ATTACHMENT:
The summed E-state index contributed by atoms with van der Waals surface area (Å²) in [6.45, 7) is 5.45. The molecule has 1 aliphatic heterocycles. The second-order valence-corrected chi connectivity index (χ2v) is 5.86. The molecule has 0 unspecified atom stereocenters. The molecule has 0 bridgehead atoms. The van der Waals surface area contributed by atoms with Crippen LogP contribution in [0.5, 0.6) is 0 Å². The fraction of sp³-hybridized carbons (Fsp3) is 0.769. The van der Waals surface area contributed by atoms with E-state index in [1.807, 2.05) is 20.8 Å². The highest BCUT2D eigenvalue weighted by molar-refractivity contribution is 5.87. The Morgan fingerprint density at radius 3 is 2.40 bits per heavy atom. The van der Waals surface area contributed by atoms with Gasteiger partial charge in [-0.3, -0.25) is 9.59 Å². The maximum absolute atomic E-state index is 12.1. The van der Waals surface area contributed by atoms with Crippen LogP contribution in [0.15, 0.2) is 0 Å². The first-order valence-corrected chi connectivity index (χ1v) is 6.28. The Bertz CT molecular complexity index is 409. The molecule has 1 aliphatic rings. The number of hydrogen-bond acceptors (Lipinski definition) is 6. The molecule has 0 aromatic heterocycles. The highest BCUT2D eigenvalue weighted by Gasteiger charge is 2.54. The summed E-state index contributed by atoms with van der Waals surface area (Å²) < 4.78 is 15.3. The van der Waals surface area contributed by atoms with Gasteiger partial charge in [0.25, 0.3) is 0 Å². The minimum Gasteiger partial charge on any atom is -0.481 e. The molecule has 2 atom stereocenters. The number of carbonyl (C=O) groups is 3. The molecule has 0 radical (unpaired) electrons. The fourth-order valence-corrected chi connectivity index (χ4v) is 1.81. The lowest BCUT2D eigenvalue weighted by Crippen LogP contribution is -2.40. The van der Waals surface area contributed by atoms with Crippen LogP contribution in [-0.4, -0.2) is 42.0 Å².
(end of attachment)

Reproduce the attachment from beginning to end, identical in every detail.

The summed E-state index contributed by atoms with van der Waals surface area (Å²) in [6.45, 7) is 5.45. The molecule has 1 aliphatic heterocycles. The second-order valence-corrected chi connectivity index (χ2v) is 5.86. The molecule has 0 unspecified atom stereocenters. The molecule has 0 bridgehead atoms. The van der Waals surface area contributed by atoms with Crippen LogP contribution in [0.5, 0.6) is 0 Å². The fraction of sp³-hybridized carbons (Fsp3) is 0.769. The van der Waals surface area contributed by atoms with E-state index in [1.807, 2.05) is 20.8 Å². The highest BCUT2D eigenvalue weighted by molar-refractivity contribution is 5.87. The Morgan fingerprint density at radius 3 is 2.40 bits per heavy atom. The van der Waals surface area contributed by atoms with Gasteiger partial charge in [-0.3, -0.25) is 9.59 Å². The maximum absolute atomic E-state index is 12.1. The van der Waals surface area contributed by atoms with Crippen LogP contribution in [0.15, 0.2) is 0 Å². The first-order valence-corrected chi connectivity index (χ1v) is 6.28. The Bertz CT molecular complexity index is 409. The molecule has 1 aliphatic rings. The number of hydrogen-bond acceptors (Lipinski definition) is 6. The molecule has 0 aromatic heterocycles. The highest BCUT2D eigenvalue weighted by Gasteiger charge is 2.54. The summed E-state index contributed by atoms with van der Waals surface area (Å²) < 4.78 is 15.3. The van der Waals surface area contributed by atoms with Gasteiger partial charge in [0.25, 0.3) is 0 Å². The minimum Gasteiger partial charge on any atom is -0.481 e. The molecule has 2 atom stereocenters. The number of carbonyl (C=O) groups is 3. The molecule has 0 radical (unpaired) electrons. The fourth-order valence-corrected chi connectivity index (χ4v) is 1.81. The lowest BCUT2D eigenvalue weighted by Crippen LogP contribution is -2.40. The van der Waals surface area contributed by atoms with Crippen LogP contribution in [-0.4, -0.2) is 42.0 Å².